Second, I should explain why plastic surgeons are uniquely qualified to perform peripheral nerve surgical procedures. Plastic surgeons are known for, among other things, being able to operate on all parts of the body. When we perform reconstructive or aesthetic procedures, we operate everywhere from the head to the feet. As part of our reconstructive training we are taught how to move and mobilize tissue from one part of the body to fill defects created either by surgery or trauma in other parts of the body. We therefore often run into peripheral nerves during these dissections and are familiar with their locations, anatomic variations and surrounding anatomy throughout the body. For example, one main sub-field of plastic surgical training is hand surgery which obviously involves many, very critical nerves. Approximately 50% of all hand surgical procedures performed in this country are performed by plastic surgeons. A few decades ago, several plastic surgeons, a little bit older and far wiser than I, began to ask themselves, ‘If nerves can be manipulated within the upper extremities and hands to relieve pain, provide sensation or restore function, why would it not be possible to perform similar types of procedures in the legs, trunk, head or neck for the same purposes?’ These pioneers adapted the surgical principals they were using in the upper extremities to these other parts of the body and for some it became the focus of their careers. It also soon became apparent that many of the principals that are applied, for example, to release of the median nerve in a patient with carpal tunnel syndrome can be applied to nerves within the foot and ankle in a patient who has tarsal tunnel syndrome. A second-generation of plastic surgeons luckily recognized the potential of these procedures, learned from the prior generation and continued their work. I’d like to also believe that we’ve been able to advance the field by applying established peripheral nerve surgical principles to yet other nerves which were once thought untouchable (e.g. I routinely see patients in my office with meralgia paresthetica who were told they would have to live with their pain forever),  but have now been successfully operated upon.  In addition, we have tools that didn’t exist previously such as biologic nerve allografts and utilize newer techniques such as targeted re-innervation to give amputees relief of pain as well as the potential for use of functional myoelectric prostheses.  In short, peripheral nerve surgery is an exciting and burgeoning field within the larger realm of plastic surgery which will hopefully continue to grow and develop. While other surgeons may be able to perform such procedures, plastic surgeons have been and continue to be some of the pioneers in the field for the reasons noted above.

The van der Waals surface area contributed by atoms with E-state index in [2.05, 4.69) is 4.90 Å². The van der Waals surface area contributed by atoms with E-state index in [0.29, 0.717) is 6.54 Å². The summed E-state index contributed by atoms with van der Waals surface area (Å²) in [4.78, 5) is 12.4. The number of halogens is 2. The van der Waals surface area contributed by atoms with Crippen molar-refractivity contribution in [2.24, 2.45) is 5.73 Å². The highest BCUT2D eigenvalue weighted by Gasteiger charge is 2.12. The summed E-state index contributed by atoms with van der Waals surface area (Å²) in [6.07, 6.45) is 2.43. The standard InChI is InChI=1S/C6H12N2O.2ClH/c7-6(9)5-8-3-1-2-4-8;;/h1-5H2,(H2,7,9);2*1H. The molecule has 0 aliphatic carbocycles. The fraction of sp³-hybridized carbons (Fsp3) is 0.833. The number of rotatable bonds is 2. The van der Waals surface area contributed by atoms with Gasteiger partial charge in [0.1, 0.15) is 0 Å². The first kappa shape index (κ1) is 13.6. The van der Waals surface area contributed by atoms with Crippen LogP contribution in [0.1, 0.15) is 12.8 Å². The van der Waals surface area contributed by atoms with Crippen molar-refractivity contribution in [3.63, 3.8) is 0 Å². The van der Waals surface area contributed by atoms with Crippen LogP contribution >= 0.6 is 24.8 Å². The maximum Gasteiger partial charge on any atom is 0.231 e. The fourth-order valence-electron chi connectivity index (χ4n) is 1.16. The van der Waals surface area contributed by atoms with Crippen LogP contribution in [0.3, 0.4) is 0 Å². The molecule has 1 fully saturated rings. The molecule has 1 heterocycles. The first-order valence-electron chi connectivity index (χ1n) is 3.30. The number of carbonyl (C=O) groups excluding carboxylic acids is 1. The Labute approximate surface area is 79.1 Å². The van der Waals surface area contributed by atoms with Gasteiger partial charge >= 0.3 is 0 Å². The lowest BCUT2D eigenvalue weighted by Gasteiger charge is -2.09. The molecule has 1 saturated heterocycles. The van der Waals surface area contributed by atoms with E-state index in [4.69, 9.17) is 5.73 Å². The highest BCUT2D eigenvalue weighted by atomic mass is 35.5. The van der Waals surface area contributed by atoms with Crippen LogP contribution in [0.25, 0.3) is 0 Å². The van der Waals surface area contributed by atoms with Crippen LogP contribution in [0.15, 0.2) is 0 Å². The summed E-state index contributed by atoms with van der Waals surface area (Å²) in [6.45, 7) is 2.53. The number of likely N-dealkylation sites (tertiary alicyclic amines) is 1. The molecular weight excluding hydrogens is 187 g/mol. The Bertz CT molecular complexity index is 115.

For more information on how we can help with your nerve related issues, please call us at (415) 751-0583 in San Francisco and (925) 933-5700 to set up an appointment, and visit www.peledmigrainesurgery.com today to read more about us!

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When Migraines Strike In San Francisco, Can Outpatient Surgery Help?

My name is Dr Ziv Peled. Welcome to the blog for my practice, Peled Migraine Surgery. I live in San Francisco, CA and work as an Plastic Surgeon at Peled Migraine Surgery. Contact the author at This email address is being protected from spambots. You need JavaScript enabled to view it.

When migraines strike, the first thought in many San Francisco residents' minds is "ouch".  After that, they think "medication".  But is medication really the answer to severe headache pain?  While some medication can help alleviate the pain of a migraine in some patients, sometimes they don’t work, they often require chronic use, and sometimes they only work for a short time and then stop working altogether.  When conservative modalities have failed, as they do for many, there is another option.  Peripheral nerve surgery has been clinically proven, when performed by a board-certified plastic surgeon with experience in such procedures, to reduce pain and change people's lives, potentially permanently.